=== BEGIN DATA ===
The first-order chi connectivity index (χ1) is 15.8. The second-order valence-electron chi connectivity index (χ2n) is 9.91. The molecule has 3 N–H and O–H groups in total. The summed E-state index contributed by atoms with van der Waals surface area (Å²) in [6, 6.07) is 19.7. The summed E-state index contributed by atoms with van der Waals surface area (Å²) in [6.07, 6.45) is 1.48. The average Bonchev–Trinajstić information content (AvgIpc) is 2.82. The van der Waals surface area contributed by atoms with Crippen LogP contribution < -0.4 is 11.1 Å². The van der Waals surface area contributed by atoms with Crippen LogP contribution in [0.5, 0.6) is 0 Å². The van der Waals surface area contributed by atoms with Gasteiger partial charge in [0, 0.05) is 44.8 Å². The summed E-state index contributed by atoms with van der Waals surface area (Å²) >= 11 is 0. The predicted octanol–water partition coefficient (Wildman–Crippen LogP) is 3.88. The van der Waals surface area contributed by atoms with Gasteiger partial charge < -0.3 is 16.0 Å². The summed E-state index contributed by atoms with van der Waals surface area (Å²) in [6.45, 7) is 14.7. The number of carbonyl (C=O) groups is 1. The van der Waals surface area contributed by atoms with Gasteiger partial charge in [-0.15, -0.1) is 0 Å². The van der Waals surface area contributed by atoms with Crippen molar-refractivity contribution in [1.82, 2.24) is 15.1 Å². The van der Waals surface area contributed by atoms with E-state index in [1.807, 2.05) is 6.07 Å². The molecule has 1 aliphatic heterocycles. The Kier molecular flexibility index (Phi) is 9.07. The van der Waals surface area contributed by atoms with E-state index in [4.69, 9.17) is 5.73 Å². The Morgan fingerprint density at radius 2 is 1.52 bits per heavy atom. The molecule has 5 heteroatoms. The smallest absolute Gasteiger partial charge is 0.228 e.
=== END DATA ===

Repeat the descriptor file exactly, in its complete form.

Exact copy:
The first-order chi connectivity index (χ1) is 15.8. The second-order valence-electron chi connectivity index (χ2n) is 9.91. The molecule has 3 N–H and O–H groups in total. The summed E-state index contributed by atoms with van der Waals surface area (Å²) in [6, 6.07) is 19.7. The summed E-state index contributed by atoms with van der Waals surface area (Å²) in [6.07, 6.45) is 1.48. The average Bonchev–Trinajstić information content (AvgIpc) is 2.82. The van der Waals surface area contributed by atoms with Crippen LogP contribution < -0.4 is 11.1 Å². The van der Waals surface area contributed by atoms with Crippen LogP contribution in [0.5, 0.6) is 0 Å². The van der Waals surface area contributed by atoms with Gasteiger partial charge in [0, 0.05) is 44.8 Å². The summed E-state index contributed by atoms with van der Waals surface area (Å²) >= 11 is 0. The predicted octanol–water partition coefficient (Wildman–Crippen LogP) is 3.88. The van der Waals surface area contributed by atoms with Gasteiger partial charge < -0.3 is 16.0 Å². The summed E-state index contributed by atoms with van der Waals surface area (Å²) in [6.45, 7) is 14.7. The number of carbonyl (C=O) groups is 1. The van der Waals surface area contributed by atoms with Gasteiger partial charge in [-0.15, -0.1) is 0 Å². The van der Waals surface area contributed by atoms with Crippen molar-refractivity contribution in [1.82, 2.24) is 15.1 Å². The van der Waals surface area contributed by atoms with E-state index in [1.807, 2.05) is 6.07 Å². The molecule has 1 aliphatic heterocycles. The Kier molecular flexibility index (Phi) is 9.07. The van der Waals surface area contributed by atoms with E-state index in [4.69, 9.17) is 5.73 Å². The Morgan fingerprint density at radius 2 is 1.52 bits per heavy atom. The molecule has 5 heteroatoms. The smallest absolute Gasteiger partial charge is 0.228 e.